Descriptive data for self-efficacy scores are presented in Table 6. Environmental self-efficacy and total self-efficacy scores increased from baseline to follow-up. Scores were higher post-intervention for heart healthy eating self-efficacy and outcome expectancy, but these differences were not statistically significant.

Table Table 6. Descriptive summary of Heart Healthy Eating Self-efficacy scale and subscales.

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Table 6. Descriptive summary of Heart Healthy Eating Self-efficacy scale and subscales.
Scale (Mean ± SD)Pre-interventionPost-interventionDifference (Post–Pre)
Heart healthy eating4.59 ± 534.76 ± 660.20 ± 55
Environmental4.22 ± 714.83 ± 700.62 b ± 74
Total self-efficacy a4.41 ± 594.79 ± 660.39 b ± 64
Outcome expectancy5.22 ± 775.37 ± 820.15 ± 65

a Total self-efficacy is an average of heart healthy eating and environmental self-efficacy subscales combined; b Statistically significant difference was detected using both parametric and non-parametric tests (p < 0.05).

3.3. Discussion

This paper described the results of two studies assessing the usability and acceptability of an mHealth healthy eating program in a CVD population. A key finding from the formative research was that adults diagnosed with CVD used mobile technologies regularly and were interested in receiving CR by mobile phone. These findings speak to the utility of using mobile phones to deliver lifestyle content to this population. While text messaging and the Internet tend to be more popular with younger age groups, media literacy is increasing among adults [31]. Participants preferred a text message format over the Internet, perhaps because text messaging pushes content to passive recipients, whereas accessing a website requires users to actively seek out information. A rate limiting factor for the web-based component in the pilot study was the time it took to log in with passwords, particularly if they were infrequent computer users. For the future trial, step 4 in the framework, the intervention will be delivered primarily by text message with additional information delivered via a more user-friendly website, which will include additional interactive features to promote engagement [32,33].

The pilot study was one of the first to examine the acceptability of an mHealth healthy eating program in a CVD population. Participants found the program useful and acceptable. Participants felt the messages were encouraging and felt supported to make changes to a healthier diet, which reflected the social persuasion source of self-efficacy [25]. Text messages reminded participants to observe what they were eating, which indicated self-regulation concepts were being internalized [33]. Self-efficacy did not appear to be influenced by vicarious learning [25], which was targeted through the video messages on the supporting website, as the majority of participants chose not to comment or did not use the website. Quantitative findings showed an increase in environmental self-efficacy, or confidence to make healthy eating choices when influenced by external factors [28].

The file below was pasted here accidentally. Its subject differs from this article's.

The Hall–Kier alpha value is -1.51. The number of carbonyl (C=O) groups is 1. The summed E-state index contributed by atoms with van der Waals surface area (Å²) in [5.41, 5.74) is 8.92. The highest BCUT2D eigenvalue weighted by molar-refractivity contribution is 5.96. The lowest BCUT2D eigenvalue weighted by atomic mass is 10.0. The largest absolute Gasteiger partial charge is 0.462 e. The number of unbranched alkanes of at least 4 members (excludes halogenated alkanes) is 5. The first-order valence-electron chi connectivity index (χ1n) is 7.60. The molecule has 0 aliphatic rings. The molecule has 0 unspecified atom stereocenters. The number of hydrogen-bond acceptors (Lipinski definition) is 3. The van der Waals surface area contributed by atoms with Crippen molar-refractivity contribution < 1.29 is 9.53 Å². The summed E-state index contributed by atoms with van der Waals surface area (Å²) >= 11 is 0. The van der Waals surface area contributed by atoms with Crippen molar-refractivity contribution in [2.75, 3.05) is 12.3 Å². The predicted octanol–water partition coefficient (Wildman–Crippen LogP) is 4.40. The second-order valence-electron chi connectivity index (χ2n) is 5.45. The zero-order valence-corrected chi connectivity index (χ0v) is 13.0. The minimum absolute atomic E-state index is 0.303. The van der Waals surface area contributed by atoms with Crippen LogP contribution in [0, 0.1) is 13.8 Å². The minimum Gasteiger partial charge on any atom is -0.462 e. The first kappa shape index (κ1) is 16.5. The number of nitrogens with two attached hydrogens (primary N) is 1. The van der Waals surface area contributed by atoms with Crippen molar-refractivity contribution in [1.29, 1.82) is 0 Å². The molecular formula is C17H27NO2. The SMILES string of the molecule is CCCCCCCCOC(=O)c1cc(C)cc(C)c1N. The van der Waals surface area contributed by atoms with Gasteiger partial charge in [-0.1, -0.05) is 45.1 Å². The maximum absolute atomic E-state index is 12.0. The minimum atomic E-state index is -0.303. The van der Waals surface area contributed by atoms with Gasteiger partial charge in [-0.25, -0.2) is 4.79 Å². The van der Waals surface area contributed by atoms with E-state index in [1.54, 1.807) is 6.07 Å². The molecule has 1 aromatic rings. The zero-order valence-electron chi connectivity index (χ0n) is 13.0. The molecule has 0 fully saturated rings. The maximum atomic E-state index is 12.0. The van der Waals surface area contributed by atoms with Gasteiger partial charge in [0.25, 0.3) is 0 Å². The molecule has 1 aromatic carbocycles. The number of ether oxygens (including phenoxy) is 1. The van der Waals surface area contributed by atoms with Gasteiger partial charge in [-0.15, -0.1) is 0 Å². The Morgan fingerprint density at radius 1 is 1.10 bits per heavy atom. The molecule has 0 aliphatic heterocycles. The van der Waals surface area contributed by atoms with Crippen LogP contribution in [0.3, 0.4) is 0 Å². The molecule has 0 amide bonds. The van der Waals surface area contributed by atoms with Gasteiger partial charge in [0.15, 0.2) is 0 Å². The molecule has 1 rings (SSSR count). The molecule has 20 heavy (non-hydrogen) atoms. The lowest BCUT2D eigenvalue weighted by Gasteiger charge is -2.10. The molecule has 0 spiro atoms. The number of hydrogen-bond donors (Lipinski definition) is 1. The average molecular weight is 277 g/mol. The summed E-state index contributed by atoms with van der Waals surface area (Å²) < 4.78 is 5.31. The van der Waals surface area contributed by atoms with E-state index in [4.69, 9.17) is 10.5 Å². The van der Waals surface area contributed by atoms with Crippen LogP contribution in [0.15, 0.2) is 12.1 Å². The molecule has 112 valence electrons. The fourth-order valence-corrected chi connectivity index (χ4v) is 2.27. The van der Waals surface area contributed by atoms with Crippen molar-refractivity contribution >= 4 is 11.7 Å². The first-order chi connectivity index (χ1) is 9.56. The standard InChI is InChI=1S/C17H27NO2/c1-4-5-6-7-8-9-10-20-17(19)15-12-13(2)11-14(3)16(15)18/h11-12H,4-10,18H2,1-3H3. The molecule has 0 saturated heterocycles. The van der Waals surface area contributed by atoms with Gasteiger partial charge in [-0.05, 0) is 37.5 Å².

Framing the program in SCT was a strength of the pilot study, as theory-based interventions are more likely to be effective [18,19]. Based on the present work and the HEART intervention [20,21], manipulating self-efficacy in an mHealth format may lead to greater behavior change in a CVD population, however other theories and specific behavior change techniques need to be considered [34]. While the changes in self-efficacy were promising, it is important to note that the results should be interpreted with caution as there was no comparison group. The next step is to determine whether changes in self-efficacy translate to healthy eating behavior change.

The pilot study provided important feedback on how to personalize mHealth programs. A review found tailored mHealth interventions were more effective at changing behavior, however few studies had implemented tailored components [19]. Iterations to the healthy eating CR program will include greater tailoring, such as using the participant’s name and delivering messages at the time participants have selected. Bi-directional messaging will be included that allows for personal contact and tailored responses from the study team. This dynamic feedback loop holds promise to improve health behavior as rapid two-way communication provides just-in-time information or strategies to participants [34]. Designing effective automated yet personalized interventions in a cost-effective way is challenging [35], however a personal and multi-faceted approach may enhance motivation to use future programs and lead to improved disease self-management.